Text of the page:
President Putin refused to meet the Kyrgyz prime minister who visited Russia, and the bilateral Intergovernmental Cooperation Commission session which the prime minister had come to ended in a humiliating failure for the delegation from Krygyz. In response to that humiliation, Bishkek hinted that it will ask Russia to pay for rent for the Kant airbase or it would even consider closing the air base, threatening that it would undermine the entire political and strategic pattern of Russian presence in the Central Asia. Russia therefore had to act very fast to avoid the crisis that threatened the foreign policy.
Two leading media channels in Russia started a heavy criticism against Bakiyez in March a time when heavy protests in the Northern Kyrgyzstan were experienced and those who were opposed to Bakiyez had united. These two channels, First TV and the Izvestiya, had close links to the Russian government. The Kyrgyz government responded to this and blocked the Russian websites that delivered news in the Russian language ignoring completely the voice of concern from the Russian embassy.
On the 1st of April, Russia banned export of oil and related products to Kyrgyzstan saying this was due to Kyrgyzstan’s non membership in the Russia-Kazakhstan-Belarus Customs union. This led to inflation in gasoline prices by up to 20% in Kyrgyzstan. This move acted to prove to the Kyrgyz government the intentions of Russia sending to them clear signals, undermining the little that had remained of the regime’s trustworthiness and reputation.
This however does not confirm whether the Russian government participated in Bakiyev’s removal. It’s actually more probable that Moscow convinced Bishkek into an agreement rather than into overthrowing the government. However, Russia’s behavior in Kyrgyzstan can be interpreted as trying very hard to change the governance. In as much as it is very clear that the Russian government had a close relation with the Kyrgyzstan’s opposition, it is also clear that the fall of its government was from the public’s discontent and the chaotic developments other than from its opposition.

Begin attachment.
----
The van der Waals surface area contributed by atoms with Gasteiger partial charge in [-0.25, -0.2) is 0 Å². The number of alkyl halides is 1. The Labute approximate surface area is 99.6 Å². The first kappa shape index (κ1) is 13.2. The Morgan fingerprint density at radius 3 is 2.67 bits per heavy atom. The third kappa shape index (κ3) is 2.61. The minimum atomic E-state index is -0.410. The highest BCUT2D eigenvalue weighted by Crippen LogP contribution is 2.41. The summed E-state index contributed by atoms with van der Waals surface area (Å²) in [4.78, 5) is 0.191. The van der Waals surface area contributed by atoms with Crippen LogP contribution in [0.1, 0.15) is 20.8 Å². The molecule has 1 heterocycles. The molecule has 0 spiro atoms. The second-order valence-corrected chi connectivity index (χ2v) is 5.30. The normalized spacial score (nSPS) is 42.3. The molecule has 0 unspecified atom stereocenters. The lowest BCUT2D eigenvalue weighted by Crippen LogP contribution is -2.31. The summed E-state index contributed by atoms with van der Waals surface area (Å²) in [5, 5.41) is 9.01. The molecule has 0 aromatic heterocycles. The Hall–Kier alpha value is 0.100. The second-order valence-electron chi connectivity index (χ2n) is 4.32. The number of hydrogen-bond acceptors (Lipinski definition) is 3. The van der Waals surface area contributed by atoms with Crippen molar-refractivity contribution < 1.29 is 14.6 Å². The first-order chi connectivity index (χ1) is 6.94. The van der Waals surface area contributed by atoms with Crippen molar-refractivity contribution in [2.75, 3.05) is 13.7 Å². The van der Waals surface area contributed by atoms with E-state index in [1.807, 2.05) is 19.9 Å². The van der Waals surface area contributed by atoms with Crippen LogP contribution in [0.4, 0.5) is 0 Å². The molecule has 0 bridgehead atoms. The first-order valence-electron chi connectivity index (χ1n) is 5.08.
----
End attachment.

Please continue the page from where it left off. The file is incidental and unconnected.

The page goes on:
After the fall of Bakiyev’s government, Russia reacted swiftly. On the 8th day of April, the president of Russia, Putin, called the president in the acting government (Rosa Otunbayeva) that had been formed by the heads from several opposition parties. He pledged material help to the new government. As Russia’s press secretary says, Otunbayeva was the “de facto head of executive power in Kyrgyzstan” .
Russia, the media and the general public agreeably put the blame for the fall of government on Bakiyev and his officials. A few days after Bakiyev left Bishkek, Putin’s government disbursed 50 million dollars to the Kyrgyzstan government and also lifted the ban on gasoline export into Kyrgyzstan. It also clearly said that full scale economic cooperation between the two countries would fully resume after the Kyrgyzstanis formed a legit government Central Asia’s Security: Issues and Implications for U.s. Interests by Nichol (2011).
Bakiyev moved to the south of the country while on the run and he tried to unite his supporters against the acting government. The Russian government came in to help together with Kazakhstan and in an unusual togetherness with Washington. The presidents of these three counties unanimously agreed that Bakiyev should resign and discussed this with Bakiyev himself pressing him to take that option. They also asked the interim government on behalf of Bakiyev, to let him leave the country by a plane provided by Kazakhstan.
The Interim Government
Russia didn’t have anyone in hand to replace Bakiyev and there are no facts that prove that it tried to influence the decisions on the of Kyrgyzstan’s interim government. None of the five leaders had a reputation of being pro Russian or having good connections to the power structure of Russia. The Russian media and its experts were doubtful about the competence of the new leaders and were suspicious of their choices of future foreign policy.
The new leaders dissolved some institutions that were formed under Bakiyev’s regime and revoked several of the former administration decisions including the ones on privatization. The ground was made ready for power distribution and control over the main structures of the economic assets and security. The interim government however became a venue for bitter struggle for power, with the major members pursuing different agendas Central Asia’s Security: Issues and Implications for U.s. Interests by Nichol (2011) .
In May, an uneasy compromise of the configuration of power was reached and Otunbayeva was appointed president to rule for one and a half years, but he was not allowed to run in the next presidential election. A drafted new constitution stated that Kyrgyzstan would be changed into a parliamentary republic. A referendum on Otunbayeva’s nomination and the new constitution were set to take place on the 27th of June.
Moscow was not left out in Bashkek’s attempts on reform. The Russian government saw the parliamentary form of government as inappropriate and dangerous for that small country, as an amplifier of instability and a poor example to other countries within the region. President Medvedev appointed Vladimir Rushailo in mid may as a member of the upper chamber of Russian parliament and he appointed the former executive secretary of the Commonwealth of Independent state to as a special envoy overseeing the development of the relations between Russia and Kyrgyzstan.